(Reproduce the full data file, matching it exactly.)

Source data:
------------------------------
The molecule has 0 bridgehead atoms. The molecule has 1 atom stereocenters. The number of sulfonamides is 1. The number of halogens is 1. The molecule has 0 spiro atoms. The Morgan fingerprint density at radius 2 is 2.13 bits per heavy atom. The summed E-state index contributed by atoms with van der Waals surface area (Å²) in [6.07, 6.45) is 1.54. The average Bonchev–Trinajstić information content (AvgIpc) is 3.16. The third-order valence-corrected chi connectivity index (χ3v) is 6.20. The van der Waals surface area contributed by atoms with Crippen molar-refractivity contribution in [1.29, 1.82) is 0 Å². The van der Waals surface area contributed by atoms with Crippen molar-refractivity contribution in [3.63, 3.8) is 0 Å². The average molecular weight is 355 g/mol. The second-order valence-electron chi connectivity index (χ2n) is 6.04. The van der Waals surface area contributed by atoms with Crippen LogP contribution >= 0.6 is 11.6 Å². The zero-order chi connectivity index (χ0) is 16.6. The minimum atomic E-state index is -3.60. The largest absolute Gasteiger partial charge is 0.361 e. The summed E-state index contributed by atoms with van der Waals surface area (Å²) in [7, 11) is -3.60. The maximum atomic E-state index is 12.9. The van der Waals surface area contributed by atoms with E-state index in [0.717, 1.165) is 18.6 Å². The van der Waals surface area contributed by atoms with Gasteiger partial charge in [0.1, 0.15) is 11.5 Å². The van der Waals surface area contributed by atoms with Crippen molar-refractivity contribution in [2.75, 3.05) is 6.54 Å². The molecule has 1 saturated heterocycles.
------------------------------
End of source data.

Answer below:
The molecule has 0 bridgehead atoms. The molecule has 1 atom stereocenters. The number of sulfonamides is 1. The number of halogens is 1. The molecule has 0 spiro atoms. The Morgan fingerprint density at radius 2 is 2.13 bits per heavy atom. The summed E-state index contributed by atoms with van der Waals surface area (Å²) in [6.07, 6.45) is 1.54. The average Bonchev–Trinajstić information content (AvgIpc) is 3.16. The third-order valence-corrected chi connectivity index (χ3v) is 6.20. The van der Waals surface area contributed by atoms with Crippen molar-refractivity contribution in [1.29, 1.82) is 0 Å². The van der Waals surface area contributed by atoms with Crippen molar-refractivity contribution in [3.63, 3.8) is 0 Å². The average molecular weight is 355 g/mol. The second-order valence-electron chi connectivity index (χ2n) is 6.04. The van der Waals surface area contributed by atoms with Crippen LogP contribution >= 0.6 is 11.6 Å². The zero-order chi connectivity index (χ0) is 16.6. The minimum atomic E-state index is -3.60. The largest absolute Gasteiger partial charge is 0.361 e. The summed E-state index contributed by atoms with van der Waals surface area (Å²) in [7, 11) is -3.60. The maximum atomic E-state index is 12.9. The van der Waals surface area contributed by atoms with E-state index in [0.717, 1.165) is 18.6 Å². The van der Waals surface area contributed by atoms with Gasteiger partial charge in [0.1, 0.15) is 11.5 Å². The van der Waals surface area contributed by atoms with Crippen molar-refractivity contribution in [2.75, 3.05) is 6.54 Å². The molecule has 1 saturated heterocycles.